But we won’t get that just by asking. Working people will have to take on the capitalist class, along with its political lackeys. Until the working class organizes its forces to impose its needs on the capitalist class, the capitalists will go on destroying our livelihoods, along with the cities and towns we live in.
Mar 3, 2014
Detroit’s emergency dictator Kevyn Orr released his “proposal” for solving the city’s bankruptcy. General city retirees would receive 74 percent of the pensions they were promised, under the plan. That’s if – and it’s a big if – they go along with Michigan Governor Rick Snyder’s proposal for the State of Michigan, the Detroit Institute of Arts (DIA), and charitable foundations to pitch in money to the pensions fund, and do so “in a timely manner.”
If they dare to resist and drag things out, Orr threatens they will only receive 68 percent of what they were expecting.
If they don’t knuckle under, we’re told, the city will be forced to sell off the DIA’s art collection to pay its debts, the water department will get a worse deal over its management from the suburbs, and the street lights will stay off for even longer. City residents will be deprived of billions and billions of dollars in city services.
Even if they do accept the plan, all it calls for is for the state and charitable foundations to put in about 700 million dollars. Street lights are out all over the city, and all residents are getting are promises from the new mayor, Mike Duggan, that the city will meet national lighting standards by the end of NEXT year. Meanwhile, the city is already in the process of cutting whole departments and farming out the work.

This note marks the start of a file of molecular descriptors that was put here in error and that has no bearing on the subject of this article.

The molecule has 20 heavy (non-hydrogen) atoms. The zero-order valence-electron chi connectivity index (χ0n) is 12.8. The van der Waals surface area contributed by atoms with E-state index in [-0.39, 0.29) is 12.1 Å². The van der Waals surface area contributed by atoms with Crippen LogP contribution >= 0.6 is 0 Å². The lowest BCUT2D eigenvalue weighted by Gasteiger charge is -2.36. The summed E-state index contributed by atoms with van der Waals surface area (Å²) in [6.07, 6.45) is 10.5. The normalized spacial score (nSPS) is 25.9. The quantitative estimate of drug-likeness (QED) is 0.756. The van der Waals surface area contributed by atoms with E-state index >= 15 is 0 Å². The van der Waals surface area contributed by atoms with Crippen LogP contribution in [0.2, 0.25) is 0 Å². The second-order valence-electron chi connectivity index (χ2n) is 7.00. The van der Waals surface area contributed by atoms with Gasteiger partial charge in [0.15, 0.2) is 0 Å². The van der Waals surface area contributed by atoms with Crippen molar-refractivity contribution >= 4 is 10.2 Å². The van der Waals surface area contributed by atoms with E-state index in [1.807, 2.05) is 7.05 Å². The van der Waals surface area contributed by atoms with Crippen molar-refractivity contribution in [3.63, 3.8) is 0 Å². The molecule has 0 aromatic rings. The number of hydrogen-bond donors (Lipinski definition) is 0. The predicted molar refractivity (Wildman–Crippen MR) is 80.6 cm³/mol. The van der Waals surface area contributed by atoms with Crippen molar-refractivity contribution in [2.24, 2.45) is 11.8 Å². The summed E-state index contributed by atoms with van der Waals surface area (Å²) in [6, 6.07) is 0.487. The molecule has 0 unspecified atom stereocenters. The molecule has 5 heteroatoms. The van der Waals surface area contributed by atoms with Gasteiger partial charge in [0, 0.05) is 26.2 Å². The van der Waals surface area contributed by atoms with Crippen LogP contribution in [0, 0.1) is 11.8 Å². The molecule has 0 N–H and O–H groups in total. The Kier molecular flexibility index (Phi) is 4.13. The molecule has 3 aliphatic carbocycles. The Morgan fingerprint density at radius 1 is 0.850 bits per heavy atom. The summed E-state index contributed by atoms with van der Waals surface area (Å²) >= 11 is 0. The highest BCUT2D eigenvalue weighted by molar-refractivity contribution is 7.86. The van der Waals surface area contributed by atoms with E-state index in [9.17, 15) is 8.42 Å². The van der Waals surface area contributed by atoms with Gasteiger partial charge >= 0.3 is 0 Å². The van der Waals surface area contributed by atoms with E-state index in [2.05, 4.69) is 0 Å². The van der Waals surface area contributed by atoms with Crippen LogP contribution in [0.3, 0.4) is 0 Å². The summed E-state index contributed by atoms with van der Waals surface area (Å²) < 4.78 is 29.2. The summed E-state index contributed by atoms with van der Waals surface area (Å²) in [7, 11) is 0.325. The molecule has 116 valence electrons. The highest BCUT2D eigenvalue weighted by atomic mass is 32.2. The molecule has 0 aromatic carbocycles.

It’s part of a big game Orr, Snyder, and all the media pundits are playing to make people think city workers have to go along with this “Grand Bargain.”
According to them, city workers should be grateful; after all they are being offered “more” than the banks, since the pension fund would get 25 cents on the dollar for what it’s owed and the banks would “only” get 22 cents.
Poppycock! Comparing 24,000 pensioners to a small handful of huge banks is like comparing apples and oranges. City retirees worked for the city their whole lives and gave up wages to earn their pensions. They’re not making profits off of high-interest loans. Some of the banks, incidentally, are getting 100 percent of what the city “owes” them, because their debt is considered “secured.”
City retirees are being told to expect to live in poverty. As it is, their pension benefits are already a big reduction from what they were making while they were working.
Cuts to retiree pensions and cuts to city services are not the only two choices. The banks who benefitted from predatory lending and the corporations, stadium owners, and real estate developers who received huge tax breaks created the city’s financial crisis. Get the money from them!
Mar 3, 2014
A Southeast D.C. man was killed while crossing the Sousa Bridge after the big storm a couple weeks ago. Joseph Brown was walking in the street because the sidewalk was buried under more than a foot of snow and ice. He was struck by a pickup truck that was unable to stop because of the ice on the bridge. He died of his injuries in the hospital three days later.
And what did the city do?
Did they promise to clear the sidewalks from now on to prevent such unnecessary deaths?
They gave the man who died a citation for not using the “available” sidewalk!